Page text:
Designing Assessments

Faculty Assessment Toolkit

Designing Assessments

Plan how you will evaluate students' attainment of the stated outcomes. This could be through formative course activities, summative assignments, capstones, or other means for determining students’ progress toward meeting outcomes. Use multiple types of evidence, direct and indirect.

Key Assessment Types

Capstone courses or projects: These often involve a course project, set of activities, or complex and integrated demonstration of learning that engages students in synthesis and application of multiple outcomes. Capstone courses or projects usually occur in the last term of a course sequence or a program and provide students the opportunity to demonstrate culminating attainment of course and program outcomes.

Classroom Assessment Techniques (CATs): Classroom activities (often ungraded) designed to gauge students’ knowledge and skills, learner attitudes and self­-awareness, and to determine effectiveness of instruction at points throughout the course.

Signature assignments: Course-embedded assignments that are used across multiple sections of a course in order to determine students’ proficiency in particular course outcomes. Signature assignments are collaboratively developed by faculty to assess the specific outcomes and help determine whether current instructional strategies are achieving the intended learning.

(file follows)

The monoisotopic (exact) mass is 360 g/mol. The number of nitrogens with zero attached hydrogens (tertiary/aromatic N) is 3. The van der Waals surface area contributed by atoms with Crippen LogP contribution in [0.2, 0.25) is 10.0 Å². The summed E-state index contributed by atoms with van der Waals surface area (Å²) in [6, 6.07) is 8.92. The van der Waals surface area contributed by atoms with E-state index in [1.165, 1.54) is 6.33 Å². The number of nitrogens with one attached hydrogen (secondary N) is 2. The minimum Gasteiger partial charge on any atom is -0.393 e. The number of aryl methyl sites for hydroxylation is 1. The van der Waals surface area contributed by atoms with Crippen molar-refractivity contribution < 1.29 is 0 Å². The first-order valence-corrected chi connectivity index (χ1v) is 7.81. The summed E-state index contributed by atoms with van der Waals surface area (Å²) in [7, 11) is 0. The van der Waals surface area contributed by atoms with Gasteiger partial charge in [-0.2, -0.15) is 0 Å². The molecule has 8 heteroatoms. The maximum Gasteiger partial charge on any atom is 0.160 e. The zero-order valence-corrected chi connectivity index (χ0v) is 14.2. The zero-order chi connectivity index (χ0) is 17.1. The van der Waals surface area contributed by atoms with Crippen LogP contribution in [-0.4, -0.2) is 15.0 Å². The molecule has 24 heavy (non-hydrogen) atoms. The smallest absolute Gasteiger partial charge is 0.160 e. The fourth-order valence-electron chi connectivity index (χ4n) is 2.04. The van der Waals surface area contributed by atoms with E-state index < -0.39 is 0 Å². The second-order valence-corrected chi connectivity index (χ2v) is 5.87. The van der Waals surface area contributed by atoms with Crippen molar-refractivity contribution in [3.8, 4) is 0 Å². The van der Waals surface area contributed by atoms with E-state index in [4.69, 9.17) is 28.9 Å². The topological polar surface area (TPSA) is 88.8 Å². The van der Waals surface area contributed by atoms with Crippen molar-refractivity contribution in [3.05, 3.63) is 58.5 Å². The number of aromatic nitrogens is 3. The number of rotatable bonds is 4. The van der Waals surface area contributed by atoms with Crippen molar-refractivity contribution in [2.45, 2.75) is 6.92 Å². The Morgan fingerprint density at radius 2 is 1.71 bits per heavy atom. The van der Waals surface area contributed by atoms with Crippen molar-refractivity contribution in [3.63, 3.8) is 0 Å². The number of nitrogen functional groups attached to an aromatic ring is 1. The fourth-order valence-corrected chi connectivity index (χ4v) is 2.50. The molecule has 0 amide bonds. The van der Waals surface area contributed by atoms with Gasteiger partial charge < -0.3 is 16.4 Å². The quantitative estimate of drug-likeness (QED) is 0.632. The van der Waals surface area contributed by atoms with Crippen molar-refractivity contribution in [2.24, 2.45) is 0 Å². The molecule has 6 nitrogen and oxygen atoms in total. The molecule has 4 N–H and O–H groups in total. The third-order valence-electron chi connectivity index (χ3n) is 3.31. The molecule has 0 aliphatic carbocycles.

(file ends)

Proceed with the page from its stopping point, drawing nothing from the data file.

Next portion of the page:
Rubrics further describe learning outcomes in practical, illustrative language tailored to the assignment, along with a scale to rate demonstration of the outcomes. It is a best practice to use a common rubric or other agreed upon assessment tool to evaluate student knowledge and skills across multiple sections of a course. Rubrics can be effective learning tools when shared with students before and after completing an assignment. See Rubrics Examples

CLO rubrics identify specific criteria related to each of the five outcome areas. In order to assess progress on CLOs, faculty should examine the rubrics and may decide to tailor the rubrics to their own disciplines.